How a Wichita Podiatrist Can Help You Overcome Foot Fungal Infections

Fungal infections develop between the toes, on the soles, and on the toenails. Since our feet are frequently exposed to moisture due to sweating and wet weather conditions, getting a fungal infection is common, but that doesn’t mean you want one. They can be long-lasting and hard to cure. 

Dr. Weaver at Central Kansas Podiatry Associates recommends prevention above all else, but he and the team in our Wichita office also offer treatment solutions when home care doesn’t solve the problem. 

Common Foot Fungal Infections

Foot fungus problems are typically caused by microorganisms that thrive in warm, moist environments like sweaty socks and shoes. They’re highly contagious and spread through direct contact with infected skin or by touching contaminated fabrics and surfaces, such as pool and locker room floors. The most common foot fungal infections include:

  • Athlete's Foot (Tinea Pedis). In the same family as ringworm, this infection occurs all over the foot, particularly between the toes. Most forms cause itching, burning, redness, and skin peeling. There are four types of athlete’s foot: moccasin, toe web, vesicular, and ulcerative. 
  • Toenail Fungus (Onychomycosis). Caused by dermatophyte fungi, a bacterial or yeast infection, or molds, this condition affects the toenails and causes them to become discolored, thickened, and brittle. Toenail fungus can be difficult to treat and may require antifungal medications in severe cases.

Diseases such as diabetes that weaken the immune system can also leave people prone to foot fungal problems.

Some bacterial infections may present similar symptoms to fungal infections but often require a podiatry exam for an accurate diagnosis. They include abscesses, cellulitis, and erythrasma.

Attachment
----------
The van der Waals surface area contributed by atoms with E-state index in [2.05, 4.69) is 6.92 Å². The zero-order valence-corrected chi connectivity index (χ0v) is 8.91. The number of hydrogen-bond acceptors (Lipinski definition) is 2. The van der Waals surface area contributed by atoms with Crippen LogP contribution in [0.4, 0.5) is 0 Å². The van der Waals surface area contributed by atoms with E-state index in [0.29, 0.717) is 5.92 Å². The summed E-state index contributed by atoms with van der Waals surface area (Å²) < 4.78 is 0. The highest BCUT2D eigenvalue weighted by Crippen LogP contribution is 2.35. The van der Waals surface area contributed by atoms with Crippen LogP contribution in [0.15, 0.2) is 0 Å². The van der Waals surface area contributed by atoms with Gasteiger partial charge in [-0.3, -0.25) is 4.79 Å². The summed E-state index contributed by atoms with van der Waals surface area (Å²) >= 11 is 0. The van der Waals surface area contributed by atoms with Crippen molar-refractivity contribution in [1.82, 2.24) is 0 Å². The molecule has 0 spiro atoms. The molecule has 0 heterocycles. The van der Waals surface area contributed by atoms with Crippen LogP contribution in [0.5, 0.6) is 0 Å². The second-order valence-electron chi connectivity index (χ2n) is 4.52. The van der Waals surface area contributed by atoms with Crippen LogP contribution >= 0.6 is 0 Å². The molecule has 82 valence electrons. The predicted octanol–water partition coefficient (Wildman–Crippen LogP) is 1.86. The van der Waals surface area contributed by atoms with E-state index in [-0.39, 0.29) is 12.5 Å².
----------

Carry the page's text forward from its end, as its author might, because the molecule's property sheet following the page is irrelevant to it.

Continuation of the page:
What Dr. Weaver Suggests for Home and Professional Fungus Care and Treatment

If you’re diligently checking your feet daily for signs of problems, you can often catch fungal infections early enough to where some off-the-shelf treatments can help. 

  • To eliminate athlete’s foot, some people find success with foot powders, sprays, and ointments featuring clotrimazole or terbinafine. 
  • For toenail fungus, if it’s only one toe infected or the condition seems minor overall, products containing undecylenic acid, clotrimazole, or tea tree oil might help. 

However, different fungi respond better to individualized treatment, so we often advise more specialized professional solutions—including topical or oral prescription medication in more chronic cases.  

Prevention is key to warding off foot fungal infections. Here’s what we recommend: 

  • Wash and dry feet thoroughly, taking extra care to dry between the toes. 
  • Apply lotion to your heels and sides of the feet to prevent cracking.
  • Use powder to keep the feet dry.
  • Never share socks, footwear, or towels.
  • Avoid injuring the toenails and nail beds while clipping.
  • Sanitize nail clippers, nail files, and pedicure instruments, and don’t share them with others.
  • Don’t walk barefoot in public areas such as showers, pools, and locker rooms. Instead, wear plastic flip-flops, slides, or shower shoes.
  • Keep socks and footwear clean and dry—socks can be changed several times daily.
  • Wear moisture-wicking socks. 
  • Choose footwear made of breathable materials that allow air to circulate around the feet—restrictive footwear, stockings, and socks trap moisture and perspiration.
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